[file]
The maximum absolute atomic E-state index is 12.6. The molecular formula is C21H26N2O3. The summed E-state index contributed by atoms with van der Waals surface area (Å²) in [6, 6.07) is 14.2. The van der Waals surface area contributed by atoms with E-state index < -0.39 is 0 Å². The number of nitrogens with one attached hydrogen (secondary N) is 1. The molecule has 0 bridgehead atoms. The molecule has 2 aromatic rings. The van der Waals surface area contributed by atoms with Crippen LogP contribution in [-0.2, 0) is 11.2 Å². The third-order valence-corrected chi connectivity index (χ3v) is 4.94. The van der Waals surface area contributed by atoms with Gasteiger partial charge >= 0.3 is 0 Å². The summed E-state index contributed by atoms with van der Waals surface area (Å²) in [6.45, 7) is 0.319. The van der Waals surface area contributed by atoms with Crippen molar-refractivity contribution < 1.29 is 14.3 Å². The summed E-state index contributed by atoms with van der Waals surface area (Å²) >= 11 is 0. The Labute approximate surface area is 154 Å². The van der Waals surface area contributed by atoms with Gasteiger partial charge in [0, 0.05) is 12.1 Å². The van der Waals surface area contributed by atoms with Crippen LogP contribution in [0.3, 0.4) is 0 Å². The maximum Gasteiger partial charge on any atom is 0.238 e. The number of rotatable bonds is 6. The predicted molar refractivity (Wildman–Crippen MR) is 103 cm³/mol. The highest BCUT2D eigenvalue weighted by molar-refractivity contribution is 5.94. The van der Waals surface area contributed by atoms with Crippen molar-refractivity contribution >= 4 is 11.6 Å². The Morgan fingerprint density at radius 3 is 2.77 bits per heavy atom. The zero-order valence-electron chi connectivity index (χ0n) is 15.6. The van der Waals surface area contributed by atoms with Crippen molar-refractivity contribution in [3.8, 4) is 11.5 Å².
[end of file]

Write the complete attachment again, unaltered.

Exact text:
The maximum absolute atomic E-state index is 12.6. The molecular formula is C21H26N2O3. The summed E-state index contributed by atoms with van der Waals surface area (Å²) in [6, 6.07) is 14.2. The van der Waals surface area contributed by atoms with E-state index < -0.39 is 0 Å². The number of nitrogens with one attached hydrogen (secondary N) is 1. The molecule has 0 bridgehead atoms. The molecule has 2 aromatic rings. The van der Waals surface area contributed by atoms with Crippen LogP contribution in [-0.2, 0) is 11.2 Å². The third-order valence-corrected chi connectivity index (χ3v) is 4.94. The van der Waals surface area contributed by atoms with Gasteiger partial charge >= 0.3 is 0 Å². The summed E-state index contributed by atoms with van der Waals surface area (Å²) in [6.45, 7) is 0.319. The van der Waals surface area contributed by atoms with Crippen molar-refractivity contribution < 1.29 is 14.3 Å². The summed E-state index contributed by atoms with van der Waals surface area (Å²) >= 11 is 0. The Labute approximate surface area is 154 Å². The van der Waals surface area contributed by atoms with Gasteiger partial charge in [0, 0.05) is 12.1 Å². The van der Waals surface area contributed by atoms with Crippen LogP contribution in [0.3, 0.4) is 0 Å². The maximum Gasteiger partial charge on any atom is 0.238 e. The number of rotatable bonds is 6. The predicted molar refractivity (Wildman–Crippen MR) is 103 cm³/mol. The highest BCUT2D eigenvalue weighted by molar-refractivity contribution is 5.94. The van der Waals surface area contributed by atoms with Crippen molar-refractivity contribution >= 4 is 11.6 Å². The Morgan fingerprint density at radius 3 is 2.77 bits per heavy atom. The zero-order valence-electron chi connectivity index (χ0n) is 15.6. The van der Waals surface area contributed by atoms with Crippen molar-refractivity contribution in [3.8, 4) is 11.5 Å².